2. Frequent Urination: An increased need to urinate, often accompanied by discomfort or pain.
  3. Painful Urination: A burning sensation or pain during urination.
  4. Back or Pelvic Pain: Pain in the lower back or pelvis can sometimes be associated with advanced cancer that has spread.
  5. Changes in Urinary Habits: Sudden or unexplained changes in urinary habits, such as urgency or difficulty urinating.


If bladder cancer is suspected based on symptoms or risk factors, several diagnostic tests may be performed:

  1. Urinalysis: Testing a urine sample for blood, infection, or abnormal cells.
  2. Cystoscopy: A thin tube with a camera is inserted through the urethra to examine the bladder lining.
  3. Biopsy: If abnormal tissue is found during cystoscopy, a small sample may be examined under a microscope.
  4. Imaging Tests: CT scans, MRIs, or ultrasounds may be used to determine the extent of cancer and whether it has spread.

Staging of Bladder Cancer

Staging is done to determine the extent of the cancer, which guides treatment decisions. Bladder cancer is categorized into different stages based on the size of the tumor, its invasion into surrounding tissues, and whether it has spread to nearby lymph nodes or distant organs (metastasized).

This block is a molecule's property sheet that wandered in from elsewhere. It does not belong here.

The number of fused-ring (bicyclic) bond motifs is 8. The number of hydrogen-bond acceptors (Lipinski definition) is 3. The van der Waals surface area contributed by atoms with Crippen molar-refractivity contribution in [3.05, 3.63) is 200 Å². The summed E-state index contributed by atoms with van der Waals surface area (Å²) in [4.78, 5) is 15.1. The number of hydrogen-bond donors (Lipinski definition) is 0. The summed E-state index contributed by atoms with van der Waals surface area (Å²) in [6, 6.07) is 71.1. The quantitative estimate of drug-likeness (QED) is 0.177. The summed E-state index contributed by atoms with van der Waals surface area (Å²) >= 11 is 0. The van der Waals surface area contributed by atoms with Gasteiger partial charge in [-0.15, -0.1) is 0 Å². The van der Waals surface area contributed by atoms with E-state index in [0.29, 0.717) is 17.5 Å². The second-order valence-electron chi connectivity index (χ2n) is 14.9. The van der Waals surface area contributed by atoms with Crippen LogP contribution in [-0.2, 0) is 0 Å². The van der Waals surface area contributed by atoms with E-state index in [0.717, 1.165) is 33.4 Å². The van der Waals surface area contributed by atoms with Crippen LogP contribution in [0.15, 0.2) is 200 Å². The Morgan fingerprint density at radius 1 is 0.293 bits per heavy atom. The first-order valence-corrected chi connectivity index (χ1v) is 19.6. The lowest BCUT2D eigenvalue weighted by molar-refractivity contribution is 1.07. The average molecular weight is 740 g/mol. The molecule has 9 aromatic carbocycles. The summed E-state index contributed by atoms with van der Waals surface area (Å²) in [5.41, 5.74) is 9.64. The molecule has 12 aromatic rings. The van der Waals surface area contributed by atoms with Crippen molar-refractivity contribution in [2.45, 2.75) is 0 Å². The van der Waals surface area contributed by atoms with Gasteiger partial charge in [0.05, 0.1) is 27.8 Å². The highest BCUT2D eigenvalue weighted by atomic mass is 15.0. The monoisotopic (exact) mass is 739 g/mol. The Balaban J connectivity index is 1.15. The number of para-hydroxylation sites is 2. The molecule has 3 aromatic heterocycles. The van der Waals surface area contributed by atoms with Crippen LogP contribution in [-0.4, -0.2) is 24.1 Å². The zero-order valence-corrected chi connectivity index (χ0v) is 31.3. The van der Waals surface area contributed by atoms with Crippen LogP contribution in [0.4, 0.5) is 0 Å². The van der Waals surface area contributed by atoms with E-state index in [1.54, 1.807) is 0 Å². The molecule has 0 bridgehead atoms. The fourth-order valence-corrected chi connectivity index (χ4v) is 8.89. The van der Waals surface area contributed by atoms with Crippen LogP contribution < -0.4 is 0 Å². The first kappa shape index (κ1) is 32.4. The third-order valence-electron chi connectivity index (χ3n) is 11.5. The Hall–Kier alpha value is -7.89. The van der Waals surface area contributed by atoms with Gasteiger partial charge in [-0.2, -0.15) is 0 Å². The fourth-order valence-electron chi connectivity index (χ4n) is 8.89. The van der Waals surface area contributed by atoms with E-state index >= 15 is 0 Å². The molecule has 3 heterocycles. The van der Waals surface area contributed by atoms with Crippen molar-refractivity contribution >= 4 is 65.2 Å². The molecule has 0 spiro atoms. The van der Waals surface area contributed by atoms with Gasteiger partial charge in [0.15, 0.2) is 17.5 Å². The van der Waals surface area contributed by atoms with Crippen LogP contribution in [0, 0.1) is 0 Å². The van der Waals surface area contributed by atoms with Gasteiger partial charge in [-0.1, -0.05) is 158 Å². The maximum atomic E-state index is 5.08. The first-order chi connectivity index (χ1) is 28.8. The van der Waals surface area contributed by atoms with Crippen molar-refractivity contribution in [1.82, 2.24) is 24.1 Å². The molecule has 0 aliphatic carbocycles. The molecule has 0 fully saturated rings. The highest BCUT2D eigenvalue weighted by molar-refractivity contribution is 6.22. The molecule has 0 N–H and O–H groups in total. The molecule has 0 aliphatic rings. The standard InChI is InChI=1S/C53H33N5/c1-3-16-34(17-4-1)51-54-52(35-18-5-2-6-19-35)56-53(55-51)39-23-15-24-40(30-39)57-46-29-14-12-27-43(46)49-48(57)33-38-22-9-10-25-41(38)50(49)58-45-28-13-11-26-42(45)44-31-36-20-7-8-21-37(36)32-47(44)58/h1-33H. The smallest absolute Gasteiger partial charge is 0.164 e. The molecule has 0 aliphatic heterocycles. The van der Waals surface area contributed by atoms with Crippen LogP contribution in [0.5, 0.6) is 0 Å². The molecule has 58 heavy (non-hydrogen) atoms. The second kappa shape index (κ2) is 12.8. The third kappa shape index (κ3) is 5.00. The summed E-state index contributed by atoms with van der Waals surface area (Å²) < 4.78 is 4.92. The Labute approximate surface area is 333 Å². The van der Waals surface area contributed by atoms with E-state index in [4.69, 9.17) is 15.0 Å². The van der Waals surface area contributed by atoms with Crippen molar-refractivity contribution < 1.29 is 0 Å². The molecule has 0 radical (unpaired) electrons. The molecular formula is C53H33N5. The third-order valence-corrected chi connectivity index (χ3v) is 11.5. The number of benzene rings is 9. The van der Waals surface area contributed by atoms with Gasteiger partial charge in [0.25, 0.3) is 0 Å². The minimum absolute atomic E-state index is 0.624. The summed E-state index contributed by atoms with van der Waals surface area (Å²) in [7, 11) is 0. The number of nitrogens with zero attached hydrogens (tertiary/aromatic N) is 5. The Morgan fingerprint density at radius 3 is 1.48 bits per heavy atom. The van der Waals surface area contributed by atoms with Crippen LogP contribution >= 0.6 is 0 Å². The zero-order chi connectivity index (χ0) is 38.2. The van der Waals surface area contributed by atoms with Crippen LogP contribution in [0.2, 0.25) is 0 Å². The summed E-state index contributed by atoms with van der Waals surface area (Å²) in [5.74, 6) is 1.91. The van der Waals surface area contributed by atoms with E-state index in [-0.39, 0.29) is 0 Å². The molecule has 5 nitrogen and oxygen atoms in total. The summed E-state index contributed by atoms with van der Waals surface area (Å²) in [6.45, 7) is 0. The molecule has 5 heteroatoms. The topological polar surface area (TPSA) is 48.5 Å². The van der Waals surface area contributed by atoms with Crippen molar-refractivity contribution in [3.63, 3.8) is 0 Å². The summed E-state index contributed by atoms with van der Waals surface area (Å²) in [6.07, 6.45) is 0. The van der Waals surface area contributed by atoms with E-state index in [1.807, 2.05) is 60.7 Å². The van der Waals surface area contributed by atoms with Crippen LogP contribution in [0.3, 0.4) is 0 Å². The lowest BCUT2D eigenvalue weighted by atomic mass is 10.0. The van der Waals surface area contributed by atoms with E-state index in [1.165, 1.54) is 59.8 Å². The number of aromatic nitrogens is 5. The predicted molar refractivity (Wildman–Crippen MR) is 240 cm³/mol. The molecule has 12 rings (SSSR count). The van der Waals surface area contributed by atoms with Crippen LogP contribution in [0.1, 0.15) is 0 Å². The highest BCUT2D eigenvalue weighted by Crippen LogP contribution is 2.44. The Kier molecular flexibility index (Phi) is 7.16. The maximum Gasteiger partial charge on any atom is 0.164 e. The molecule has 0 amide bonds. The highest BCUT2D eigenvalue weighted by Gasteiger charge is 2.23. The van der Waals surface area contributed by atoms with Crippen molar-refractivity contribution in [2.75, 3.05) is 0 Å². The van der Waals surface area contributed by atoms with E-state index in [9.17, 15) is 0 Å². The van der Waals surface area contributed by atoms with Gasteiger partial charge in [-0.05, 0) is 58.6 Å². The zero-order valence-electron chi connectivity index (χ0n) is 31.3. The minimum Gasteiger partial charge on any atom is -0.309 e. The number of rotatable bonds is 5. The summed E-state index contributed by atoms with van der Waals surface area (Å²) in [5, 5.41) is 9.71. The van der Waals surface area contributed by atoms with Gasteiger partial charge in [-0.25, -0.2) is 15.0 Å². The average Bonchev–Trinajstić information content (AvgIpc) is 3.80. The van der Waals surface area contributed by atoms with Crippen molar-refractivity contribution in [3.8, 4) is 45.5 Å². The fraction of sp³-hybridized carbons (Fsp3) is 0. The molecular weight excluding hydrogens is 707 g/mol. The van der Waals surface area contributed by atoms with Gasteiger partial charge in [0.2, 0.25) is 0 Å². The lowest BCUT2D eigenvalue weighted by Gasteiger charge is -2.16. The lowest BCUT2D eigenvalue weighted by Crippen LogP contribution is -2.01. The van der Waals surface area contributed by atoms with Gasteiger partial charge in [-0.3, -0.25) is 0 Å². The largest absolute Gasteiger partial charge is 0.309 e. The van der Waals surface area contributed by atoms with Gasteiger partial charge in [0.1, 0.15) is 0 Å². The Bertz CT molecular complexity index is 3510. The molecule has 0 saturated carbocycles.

The two main types of bladder cancer staging are Non-Muscle Invasive Bladder Cancer (NMIBC) and Muscle Invasive Bladder Cancer (MIBC).

Non-Muscle Invasive Bladder Cancer (NMIBC)

NMIBC refers to early-stage cancer that has not invaded the bladder's muscular wall. It is often found in the innermost layer of the bladder lining (urothelium). NMIBC is further categorized into three stages:

  1. Ta (Stage 0): Cancer is limited to the innermost layer of the bladder lining. It has not invaded the bladder wall or other tissues.
  2. T1: Cancer has grown into the connective tissue layer beneath the urothelium but has not reached the muscle layer.
  3. CIS (Carcinoma In Situ): Also known as flat carcinoma, CIS indicates high-grade cancer that affects a larger area of the bladder lining without invading the deeper layers. It is considered an aggressive form of NMIBC.

Muscle Invasive Bladder Cancer (MIBC)